Until its closure in 1963, the island prison of Alcatraz was considered impossible to escape. Out of 36 inmates who attempted the feat, nearly all were captured or killed. The infamous escape of three men remained a mystery. Until now...
In the 1930s, Alcatraz was the ultimate maximum security prison. It was even used during the American Civil War to hold prisoners. The prison housed such infamous criminals as gangster Al Capone and the infamous "Birdman of Alcatraz." The near-freezing temperatures of the surrounding bay made it almost impossible to escape, but that didn't stop some inmates from trying.
Nicknamed "The Rock," Alcatraz was the last place any convicted felon wanted to spend their incarceration. The island prison was set right in the middle of the San Francisco Bay. Surrounded by rough and frigid waters, those inmates who attempted to escape Alcatraz typically met with the same ignoble fate.
During the warmest months, the San Francisco Bay averages around 60 degrees Fahrenheit. Even though the human body can survive such temperatures, the rough waters and rip tides are no match for humans. There were 14 different escape attempts while Alcatraz was open. Most of those attempts ended the same way.
The first attempt in 1936 involved inmate Joe Bowers who was working as a trash incinerator. He started to climb the perimeter fence at the end of the island. A correctional officer stationed in a guard tower gave him fair warning to climb back down. Bowers refused, was shot, and fell to his death. Inmates made it a little further during the second attempt.
In December 1937, Theodore Cole and Ralph Roe somehow made it through the iron bars of their cell. A terrible storm was raging outside and the bay's currents were stronger than ever. The escapees made it to the bay and were believed to have been swept out to sea. The two were missing and presumed dead. Then, 25 years later, three men made it further than anyone up until that point.
On June 11, 1962, brothers John and Clarence Anglin, along with fellow inmate Frank Morris, devised an intricate escape plan. Using homemade drills, false walls, and the heads of dummies, the three men exited their cells with no problem. They made it to the roof before climbing down a drainpipe and to the water where they boarded a homemade raft. The three were presumed dead until 2013.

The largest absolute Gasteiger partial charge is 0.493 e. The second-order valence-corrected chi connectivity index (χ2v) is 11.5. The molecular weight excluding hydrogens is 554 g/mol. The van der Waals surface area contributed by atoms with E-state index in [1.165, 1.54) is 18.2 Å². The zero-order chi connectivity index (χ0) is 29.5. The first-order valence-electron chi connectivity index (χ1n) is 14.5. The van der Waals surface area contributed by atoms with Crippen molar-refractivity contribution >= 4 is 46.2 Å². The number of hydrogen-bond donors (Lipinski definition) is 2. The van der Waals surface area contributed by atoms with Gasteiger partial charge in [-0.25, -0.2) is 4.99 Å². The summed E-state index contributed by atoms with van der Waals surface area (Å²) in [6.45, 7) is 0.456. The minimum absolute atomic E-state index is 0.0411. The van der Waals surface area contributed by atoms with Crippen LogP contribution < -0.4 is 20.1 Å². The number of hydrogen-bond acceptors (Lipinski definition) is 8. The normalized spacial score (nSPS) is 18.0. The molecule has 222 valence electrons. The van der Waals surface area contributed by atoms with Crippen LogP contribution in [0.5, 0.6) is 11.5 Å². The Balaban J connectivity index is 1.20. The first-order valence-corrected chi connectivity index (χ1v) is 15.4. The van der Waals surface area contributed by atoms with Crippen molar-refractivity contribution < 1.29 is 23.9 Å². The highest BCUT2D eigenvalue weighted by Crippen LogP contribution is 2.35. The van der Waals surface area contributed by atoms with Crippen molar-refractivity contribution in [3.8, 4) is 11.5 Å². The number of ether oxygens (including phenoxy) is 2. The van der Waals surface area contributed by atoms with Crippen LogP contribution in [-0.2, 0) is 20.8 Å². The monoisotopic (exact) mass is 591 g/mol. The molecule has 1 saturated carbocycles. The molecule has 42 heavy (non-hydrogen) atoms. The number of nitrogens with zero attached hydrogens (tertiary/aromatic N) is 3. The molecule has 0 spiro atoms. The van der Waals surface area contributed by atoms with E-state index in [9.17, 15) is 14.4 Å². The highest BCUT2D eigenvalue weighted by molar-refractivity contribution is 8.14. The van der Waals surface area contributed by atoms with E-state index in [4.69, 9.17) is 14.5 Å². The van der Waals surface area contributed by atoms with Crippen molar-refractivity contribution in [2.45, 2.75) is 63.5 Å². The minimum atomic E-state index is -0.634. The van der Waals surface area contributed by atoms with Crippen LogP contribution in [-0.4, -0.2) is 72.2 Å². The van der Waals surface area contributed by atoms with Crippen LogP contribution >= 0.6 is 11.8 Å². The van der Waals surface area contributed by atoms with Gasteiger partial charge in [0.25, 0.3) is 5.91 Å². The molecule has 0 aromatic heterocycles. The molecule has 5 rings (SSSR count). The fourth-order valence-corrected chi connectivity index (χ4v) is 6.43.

In 2013, the San Francisco Police Department received a mysterious letter. The man, claiming to be John Anglin, wrote about surviving the escape. He claimed the three inmates made it to shore and wound up spending their days in Seattle under different names. The aging convict detailed his escape and current status.
He stated, "My name is John Anglin, I escape (sic) from Alcatraz in June 1962 with my brother Clarence and Frank Morris. I’m 83 years old and in bad shape. I have cancer. Yes, we all made it that night but barely." He went on to make a plea to authorities.
“If you announce on TV that I will be promised to first go to jail for no more than a year and get medical attention, I will write back to let you know exactly where I am. This is no joke.” The FBI tested the letter and found no evidence or fingerprints. Could the letter be real or was it an intricate hoax?
Nearly five years later, the letter has never been confirmed as legitimate. if this man was really John Anglin, his cancer would have likely caused the convict to meet his inevitable end by now. The case will forever remain a mystery. But the escape plot itself lives on in the popular imagination and was even detailed in the Clint Eastwood film Escape From Alcatraz.